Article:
ISIS has informed women that their place is in the home and that outdoors they must wear “full, wide Islamic dress”.
Well, they should start with themselves and wear the hijab too, since, if it is an obligation at all, it is one that applies to men too.
Although Islam is a typical patriarchal society, women’s place has never been solely in the home, except in a minority of cultures. It might shock ISIS to learn that the idea of cloistering women out of the public eye may not have been an Islamic idea at all but one borrowed from the Byzantines.
Women played a key role in the spread of Islam by the word, such as Khadija and Aisha, and by the sword, such as Hind bint Utbah and Asma’a bint Abi Bakr – sort of Kill Bill characters of the medieval world – who were instrumental in the defeat of the Byzantine forces in one of the most decisive battles in history.
In addition, women made important contributions to science, philosophy and society throughout Islamic history – a role that has been under-researched but is eliciting more interest today. They even ran empires, albeit discretely.
Most importantly, Islam’s attitudes to women have varied according to local culture. Iraqi and especially Syrian women have been on a long road towards emancipation, and even the faithful among them see no contradiction between their religion and gender equality.
Muhammad never nominated a successor (caliph) nor spelt out a method for identifying one, hence Islam does not prescribe, nor does it need a caliphate. In addition, the caliphate often led to instability due to the absence of clear rules for the transfer of power, and contributed to the absolutists attitudes the region’s leaders traditionally have to power.
In addition, the prophet never established an “Islamic state”. In fact, his rule of Medina was incredibly secular. Moreover, Islam’s greatest successes were achieved by rulers who were largely secular, especially when compared to their times.
In fact, it could be argued that the only truly Islamic state, is a spiritual state, a state of mind.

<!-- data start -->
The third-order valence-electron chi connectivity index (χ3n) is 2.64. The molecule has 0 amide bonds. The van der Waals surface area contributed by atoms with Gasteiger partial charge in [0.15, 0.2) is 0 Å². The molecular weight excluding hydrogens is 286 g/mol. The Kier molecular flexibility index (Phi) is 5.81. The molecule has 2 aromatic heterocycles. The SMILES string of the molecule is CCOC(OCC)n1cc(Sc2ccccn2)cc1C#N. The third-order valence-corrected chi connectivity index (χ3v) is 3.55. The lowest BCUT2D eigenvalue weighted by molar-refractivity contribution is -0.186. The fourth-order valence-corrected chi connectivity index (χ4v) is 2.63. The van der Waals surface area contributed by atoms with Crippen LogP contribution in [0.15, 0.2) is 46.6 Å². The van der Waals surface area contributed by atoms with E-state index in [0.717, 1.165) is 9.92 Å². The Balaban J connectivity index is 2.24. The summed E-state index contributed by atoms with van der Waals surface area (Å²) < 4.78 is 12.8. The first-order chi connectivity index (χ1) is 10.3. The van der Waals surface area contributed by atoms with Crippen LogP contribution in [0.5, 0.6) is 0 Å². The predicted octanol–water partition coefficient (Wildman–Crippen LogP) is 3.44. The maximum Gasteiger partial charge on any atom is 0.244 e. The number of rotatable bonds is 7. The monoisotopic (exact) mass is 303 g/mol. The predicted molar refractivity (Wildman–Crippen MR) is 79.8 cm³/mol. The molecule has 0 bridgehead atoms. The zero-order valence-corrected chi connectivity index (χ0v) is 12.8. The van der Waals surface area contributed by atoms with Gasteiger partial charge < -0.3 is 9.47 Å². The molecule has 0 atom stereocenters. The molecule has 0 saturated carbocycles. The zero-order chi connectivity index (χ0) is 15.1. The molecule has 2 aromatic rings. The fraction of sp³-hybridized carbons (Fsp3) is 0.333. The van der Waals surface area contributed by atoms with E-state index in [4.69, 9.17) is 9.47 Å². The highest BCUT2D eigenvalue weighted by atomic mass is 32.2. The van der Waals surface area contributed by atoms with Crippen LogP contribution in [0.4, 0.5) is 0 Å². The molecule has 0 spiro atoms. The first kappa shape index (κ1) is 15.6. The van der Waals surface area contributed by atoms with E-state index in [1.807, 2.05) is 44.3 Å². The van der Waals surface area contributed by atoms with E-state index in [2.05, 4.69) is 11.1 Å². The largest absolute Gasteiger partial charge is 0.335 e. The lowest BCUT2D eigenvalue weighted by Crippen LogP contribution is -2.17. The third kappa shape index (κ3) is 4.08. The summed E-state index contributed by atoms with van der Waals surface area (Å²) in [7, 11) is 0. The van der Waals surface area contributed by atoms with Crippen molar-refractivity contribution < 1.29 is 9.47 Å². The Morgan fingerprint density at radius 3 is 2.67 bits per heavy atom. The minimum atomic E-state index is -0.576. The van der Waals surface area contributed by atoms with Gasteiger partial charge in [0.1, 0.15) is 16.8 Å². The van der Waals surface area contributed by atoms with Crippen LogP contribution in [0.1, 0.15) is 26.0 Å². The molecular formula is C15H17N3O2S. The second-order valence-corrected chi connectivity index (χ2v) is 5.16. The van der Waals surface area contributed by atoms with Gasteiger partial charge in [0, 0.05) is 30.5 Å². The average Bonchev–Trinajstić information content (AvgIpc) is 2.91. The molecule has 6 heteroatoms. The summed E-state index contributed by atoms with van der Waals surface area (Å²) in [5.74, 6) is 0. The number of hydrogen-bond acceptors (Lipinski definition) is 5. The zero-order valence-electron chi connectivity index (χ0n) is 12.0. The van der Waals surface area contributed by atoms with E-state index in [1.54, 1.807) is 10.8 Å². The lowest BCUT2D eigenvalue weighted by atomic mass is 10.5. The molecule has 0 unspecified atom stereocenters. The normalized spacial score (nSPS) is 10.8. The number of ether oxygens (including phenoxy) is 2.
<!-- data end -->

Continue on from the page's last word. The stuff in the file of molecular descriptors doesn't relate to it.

Contrary to what Islamists tell us, secularism is the solution – but I don’t mind if you call it a “caliphate”.
In fact, if you build a caliphate like this, I can guarantee you, judging by the interest on Twitter, that you’ll be drawing immigrants from all over the Muslim world.
This piece was republished on BuzzFeed on 20 June 2014.
By Khaled Diab
Although alcohol is ‘haraam’, Muslim societies have rarely managed to stay on the wagon, and vital parts of their culture have developed under the influence.
Tuesday 12 October 2011
If I said that we went to an Oktoberfest last weekend, readers may wonder why I am writing about it. If I added that the beer festival in question was in the West Bank and there we encountered a couple of self-deprecating young Germans dressed in lederhosen, some may start asking themselves what I’ve been drinking, or perhaps smoking.
To add to the bizarreness of the situation, this Oktoberfest, the seventh of its kind, took place not in hip Ramallah but in the remote village of Taybeh, perched picturesquely at 850m above sea level and with a population of just 1,500. Moreover, as my wife pointed out, fellow Belgians – who possess not only the world’s best beers but also perhaps the greatest per-capita distribution of breweries – and other Europeans may wonder why thousands upon thousands of revellers had trekked all this way to attend a beer festival with only one beer on tap.